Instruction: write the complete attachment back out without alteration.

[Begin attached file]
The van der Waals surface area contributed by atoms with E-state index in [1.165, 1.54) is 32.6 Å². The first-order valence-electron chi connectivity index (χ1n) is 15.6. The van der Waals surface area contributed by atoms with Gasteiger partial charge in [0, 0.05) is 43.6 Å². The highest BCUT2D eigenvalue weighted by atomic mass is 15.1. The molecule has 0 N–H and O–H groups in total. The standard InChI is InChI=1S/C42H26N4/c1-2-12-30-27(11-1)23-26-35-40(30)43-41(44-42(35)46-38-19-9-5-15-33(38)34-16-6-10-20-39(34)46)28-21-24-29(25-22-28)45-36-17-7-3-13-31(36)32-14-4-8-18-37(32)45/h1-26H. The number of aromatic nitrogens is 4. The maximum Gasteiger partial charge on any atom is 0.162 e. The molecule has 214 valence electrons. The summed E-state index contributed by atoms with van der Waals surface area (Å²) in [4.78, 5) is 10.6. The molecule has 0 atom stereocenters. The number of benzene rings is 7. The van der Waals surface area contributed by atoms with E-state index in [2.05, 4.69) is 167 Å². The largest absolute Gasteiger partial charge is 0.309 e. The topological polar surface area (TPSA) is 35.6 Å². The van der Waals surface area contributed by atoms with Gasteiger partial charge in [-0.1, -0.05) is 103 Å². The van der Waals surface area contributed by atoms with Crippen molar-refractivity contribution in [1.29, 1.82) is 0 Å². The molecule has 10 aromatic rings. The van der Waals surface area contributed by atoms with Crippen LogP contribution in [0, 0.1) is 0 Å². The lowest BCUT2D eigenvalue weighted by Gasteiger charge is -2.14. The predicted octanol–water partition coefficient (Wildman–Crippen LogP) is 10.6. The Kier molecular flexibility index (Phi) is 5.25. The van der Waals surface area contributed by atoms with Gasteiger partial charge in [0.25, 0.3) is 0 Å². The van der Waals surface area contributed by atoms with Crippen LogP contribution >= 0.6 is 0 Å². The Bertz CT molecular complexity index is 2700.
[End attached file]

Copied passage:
The van der Waals surface area contributed by atoms with E-state index in [1.165, 1.54) is 32.6 Å². The first-order valence-electron chi connectivity index (χ1n) is 15.6. The van der Waals surface area contributed by atoms with Gasteiger partial charge in [0, 0.05) is 43.6 Å². The highest BCUT2D eigenvalue weighted by atomic mass is 15.1. The molecule has 0 N–H and O–H groups in total. The standard InChI is InChI=1S/C42H26N4/c1-2-12-30-27(11-1)23-26-35-40(30)43-41(44-42(35)46-38-19-9-5-15-33(38)34-16-6-10-20-39(34)46)28-21-24-29(25-22-28)45-36-17-7-3-13-31(36)32-14-4-8-18-37(32)45/h1-26H. The number of aromatic nitrogens is 4. The maximum Gasteiger partial charge on any atom is 0.162 e. The molecule has 214 valence electrons. The summed E-state index contributed by atoms with van der Waals surface area (Å²) in [4.78, 5) is 10.6. The molecule has 0 atom stereocenters. The number of benzene rings is 7. The van der Waals surface area contributed by atoms with E-state index in [2.05, 4.69) is 167 Å². The largest absolute Gasteiger partial charge is 0.309 e. The topological polar surface area (TPSA) is 35.6 Å². The van der Waals surface area contributed by atoms with Gasteiger partial charge in [-0.1, -0.05) is 103 Å². The van der Waals surface area contributed by atoms with Crippen molar-refractivity contribution in [1.29, 1.82) is 0 Å². The molecule has 10 aromatic rings. The van der Waals surface area contributed by atoms with Crippen LogP contribution in [0, 0.1) is 0 Å². The lowest BCUT2D eigenvalue weighted by Gasteiger charge is -2.14. The predicted octanol–water partition coefficient (Wildman–Crippen LogP) is 10.6. The Kier molecular flexibility index (Phi) is 5.25. The van der Waals surface area contributed by atoms with Gasteiger partial charge in [0.25, 0.3) is 0 Å². The van der Waals surface area contributed by atoms with Crippen LogP contribution >= 0.6 is 0 Å². The Bertz CT molecular complexity index is 2700.